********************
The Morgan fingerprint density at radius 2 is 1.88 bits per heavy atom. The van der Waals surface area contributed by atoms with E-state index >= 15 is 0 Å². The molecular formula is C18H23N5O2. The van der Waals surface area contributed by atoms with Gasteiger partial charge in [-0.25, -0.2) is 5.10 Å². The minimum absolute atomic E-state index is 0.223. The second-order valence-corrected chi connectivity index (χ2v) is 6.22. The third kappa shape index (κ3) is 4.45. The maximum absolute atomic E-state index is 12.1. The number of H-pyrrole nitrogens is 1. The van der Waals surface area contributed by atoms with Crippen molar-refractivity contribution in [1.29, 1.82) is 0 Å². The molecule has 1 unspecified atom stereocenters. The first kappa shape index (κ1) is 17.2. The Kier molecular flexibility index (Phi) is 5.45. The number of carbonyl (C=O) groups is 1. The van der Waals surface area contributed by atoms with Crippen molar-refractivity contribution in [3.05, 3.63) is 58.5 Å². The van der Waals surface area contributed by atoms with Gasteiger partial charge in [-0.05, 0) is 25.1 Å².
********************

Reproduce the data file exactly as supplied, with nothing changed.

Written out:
The Morgan fingerprint density at radius 2 is 1.88 bits per heavy atom. The van der Waals surface area contributed by atoms with E-state index >= 15 is 0 Å². The molecular formula is C18H23N5O2. The van der Waals surface area contributed by atoms with Gasteiger partial charge in [-0.25, -0.2) is 5.10 Å². The minimum absolute atomic E-state index is 0.223. The second-order valence-corrected chi connectivity index (χ2v) is 6.22. The third kappa shape index (κ3) is 4.45. The maximum absolute atomic E-state index is 12.1. The number of H-pyrrole nitrogens is 1. The van der Waals surface area contributed by atoms with Crippen molar-refractivity contribution in [1.29, 1.82) is 0 Å². The molecule has 1 unspecified atom stereocenters. The first kappa shape index (κ1) is 17.2. The Kier molecular flexibility index (Phi) is 5.45. The number of carbonyl (C=O) groups is 1. The van der Waals surface area contributed by atoms with Crippen molar-refractivity contribution in [3.05, 3.63) is 58.5 Å². The van der Waals surface area contributed by atoms with Gasteiger partial charge in [-0.05, 0) is 25.1 Å².